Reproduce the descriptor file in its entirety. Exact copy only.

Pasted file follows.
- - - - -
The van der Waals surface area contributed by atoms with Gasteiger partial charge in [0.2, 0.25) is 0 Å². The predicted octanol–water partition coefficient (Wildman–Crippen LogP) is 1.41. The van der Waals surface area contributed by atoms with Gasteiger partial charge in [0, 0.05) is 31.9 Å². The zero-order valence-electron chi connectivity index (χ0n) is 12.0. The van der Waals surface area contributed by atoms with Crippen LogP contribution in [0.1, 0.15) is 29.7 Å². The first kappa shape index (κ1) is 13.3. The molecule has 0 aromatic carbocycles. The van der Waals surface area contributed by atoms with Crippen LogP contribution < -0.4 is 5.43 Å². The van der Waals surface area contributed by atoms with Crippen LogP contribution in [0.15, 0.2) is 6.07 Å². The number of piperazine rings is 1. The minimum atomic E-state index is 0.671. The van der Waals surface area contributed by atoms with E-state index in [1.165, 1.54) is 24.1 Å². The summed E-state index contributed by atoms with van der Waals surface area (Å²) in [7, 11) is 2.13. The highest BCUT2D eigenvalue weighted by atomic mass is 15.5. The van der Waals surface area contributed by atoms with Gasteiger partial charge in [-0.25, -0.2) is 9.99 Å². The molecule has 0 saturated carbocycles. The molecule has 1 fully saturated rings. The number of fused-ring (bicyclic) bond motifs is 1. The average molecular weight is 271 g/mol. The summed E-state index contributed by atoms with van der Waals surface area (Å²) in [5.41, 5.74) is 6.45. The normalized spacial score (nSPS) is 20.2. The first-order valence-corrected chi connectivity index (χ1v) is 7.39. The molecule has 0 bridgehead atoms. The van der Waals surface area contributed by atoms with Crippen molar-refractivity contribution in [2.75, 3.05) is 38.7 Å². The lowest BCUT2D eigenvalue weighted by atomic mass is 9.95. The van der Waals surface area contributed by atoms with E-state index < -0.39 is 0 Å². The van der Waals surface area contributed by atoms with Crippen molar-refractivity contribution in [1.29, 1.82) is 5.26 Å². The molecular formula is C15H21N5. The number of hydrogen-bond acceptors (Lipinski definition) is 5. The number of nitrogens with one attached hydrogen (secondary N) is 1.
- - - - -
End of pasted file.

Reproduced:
The van der Waals surface area contributed by atoms with Gasteiger partial charge in [0.2, 0.25) is 0 Å². The predicted octanol–water partition coefficient (Wildman–Crippen LogP) is 1.41. The van der Waals surface area contributed by atoms with Gasteiger partial charge in [0, 0.05) is 31.9 Å². The zero-order valence-electron chi connectivity index (χ0n) is 12.0. The van der Waals surface area contributed by atoms with Crippen LogP contribution in [0.1, 0.15) is 29.7 Å². The first kappa shape index (κ1) is 13.3. The molecule has 0 aromatic carbocycles. The van der Waals surface area contributed by atoms with Crippen LogP contribution < -0.4 is 5.43 Å². The van der Waals surface area contributed by atoms with Crippen LogP contribution in [0.15, 0.2) is 6.07 Å². The number of piperazine rings is 1. The minimum atomic E-state index is 0.671. The van der Waals surface area contributed by atoms with E-state index in [1.165, 1.54) is 24.1 Å². The summed E-state index contributed by atoms with van der Waals surface area (Å²) in [7, 11) is 2.13. The highest BCUT2D eigenvalue weighted by atomic mass is 15.5. The van der Waals surface area contributed by atoms with Gasteiger partial charge in [-0.25, -0.2) is 9.99 Å². The molecule has 0 saturated carbocycles. The molecule has 1 fully saturated rings. The number of fused-ring (bicyclic) bond motifs is 1. The average molecular weight is 271 g/mol. The summed E-state index contributed by atoms with van der Waals surface area (Å²) in [5.41, 5.74) is 6.45. The normalized spacial score (nSPS) is 20.2. The first-order valence-corrected chi connectivity index (χ1v) is 7.39. The molecule has 0 bridgehead atoms. The van der Waals surface area contributed by atoms with Crippen molar-refractivity contribution in [2.75, 3.05) is 38.7 Å². The lowest BCUT2D eigenvalue weighted by atomic mass is 9.95. The van der Waals surface area contributed by atoms with E-state index < -0.39 is 0 Å². The van der Waals surface area contributed by atoms with Crippen molar-refractivity contribution in [1.29, 1.82) is 5.26 Å². The molecular formula is C15H21N5. The number of hydrogen-bond acceptors (Lipinski definition) is 5. The number of nitrogens with one attached hydrogen (secondary N) is 1.